In the nasty world of US politics, voters want to know: who is behind some of the ads they see on TV. Now, there's an app for that.
US software giant Microsoft faces yet more heavy fines after it promised to offer clients a choice of web browser but has failed to do so, the EU's competition commissioner said Monday.
(Phys.org)—From Napster to iTunes to Pandora, the methods by which the public can obtain and share music have rapidly progressed.
(AP)—A consumer protection group Germany has sent Facebook a 'cease and desist' letter that claims the social-networking website breaches German privacy law.
The United States will oppose a bid to revise a global treaty to bring the Internet under UN control or to impose new taxes on Web traffic, the head of a US delegation said Wednesday.
A US civil rights advocacy group has launched a free mobile phone application that allows users to record police activity discreetly, saying it will help boost police force accountability.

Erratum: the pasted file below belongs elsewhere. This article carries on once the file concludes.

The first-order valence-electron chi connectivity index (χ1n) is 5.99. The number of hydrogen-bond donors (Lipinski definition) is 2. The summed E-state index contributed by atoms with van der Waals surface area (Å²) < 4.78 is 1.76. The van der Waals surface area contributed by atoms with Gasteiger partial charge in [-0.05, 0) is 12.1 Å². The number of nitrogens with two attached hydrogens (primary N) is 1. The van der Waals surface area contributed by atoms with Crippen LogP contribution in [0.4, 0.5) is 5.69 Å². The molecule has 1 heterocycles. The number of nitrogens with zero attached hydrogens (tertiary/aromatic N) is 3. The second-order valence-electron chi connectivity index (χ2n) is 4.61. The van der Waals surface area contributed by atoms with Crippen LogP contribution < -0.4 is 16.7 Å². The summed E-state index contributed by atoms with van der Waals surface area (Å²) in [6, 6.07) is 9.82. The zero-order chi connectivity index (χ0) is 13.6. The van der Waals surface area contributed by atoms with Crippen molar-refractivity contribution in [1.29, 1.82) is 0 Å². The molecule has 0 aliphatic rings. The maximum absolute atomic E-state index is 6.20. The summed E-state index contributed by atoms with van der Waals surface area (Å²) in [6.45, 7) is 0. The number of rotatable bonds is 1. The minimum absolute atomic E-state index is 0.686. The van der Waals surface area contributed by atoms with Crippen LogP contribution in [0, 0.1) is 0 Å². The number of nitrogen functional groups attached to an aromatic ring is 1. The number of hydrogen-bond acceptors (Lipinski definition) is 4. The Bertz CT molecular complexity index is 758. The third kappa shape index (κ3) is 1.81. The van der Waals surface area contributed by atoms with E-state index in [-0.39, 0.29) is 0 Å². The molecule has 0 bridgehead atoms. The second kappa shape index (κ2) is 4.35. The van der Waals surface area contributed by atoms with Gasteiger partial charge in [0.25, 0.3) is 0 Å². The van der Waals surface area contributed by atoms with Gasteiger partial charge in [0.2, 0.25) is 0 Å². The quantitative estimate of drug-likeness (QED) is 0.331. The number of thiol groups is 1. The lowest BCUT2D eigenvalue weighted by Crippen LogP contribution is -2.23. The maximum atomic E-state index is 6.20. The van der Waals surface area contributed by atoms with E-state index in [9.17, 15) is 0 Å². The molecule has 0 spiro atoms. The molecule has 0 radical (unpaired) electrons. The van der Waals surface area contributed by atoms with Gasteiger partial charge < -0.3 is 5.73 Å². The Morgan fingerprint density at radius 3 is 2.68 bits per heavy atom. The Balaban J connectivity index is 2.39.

Google welcomed on Friday a ruling by Switzerland's highest court that it does not have to blur all faces and car registrations on its Street View service in the country.
(Phys.org) -- UCLA life scientists have discovered new laws that determine the construction of leaf vein systems as leaves grow and evolve. These easy-to-apply mathematical rules can now be used to better predict the climates ...
The U.S. Supreme Court ruling in Citizens United resulted in an unprecedented wave of independent and strikingly negative political advertising.
With the advent of Google Drive, we talk about cloud computing as if the bits and bytes of our lives are stored somewhere up in the air, but, really, the "clouds" are very terrestrial. What's more up in the air are the laws ...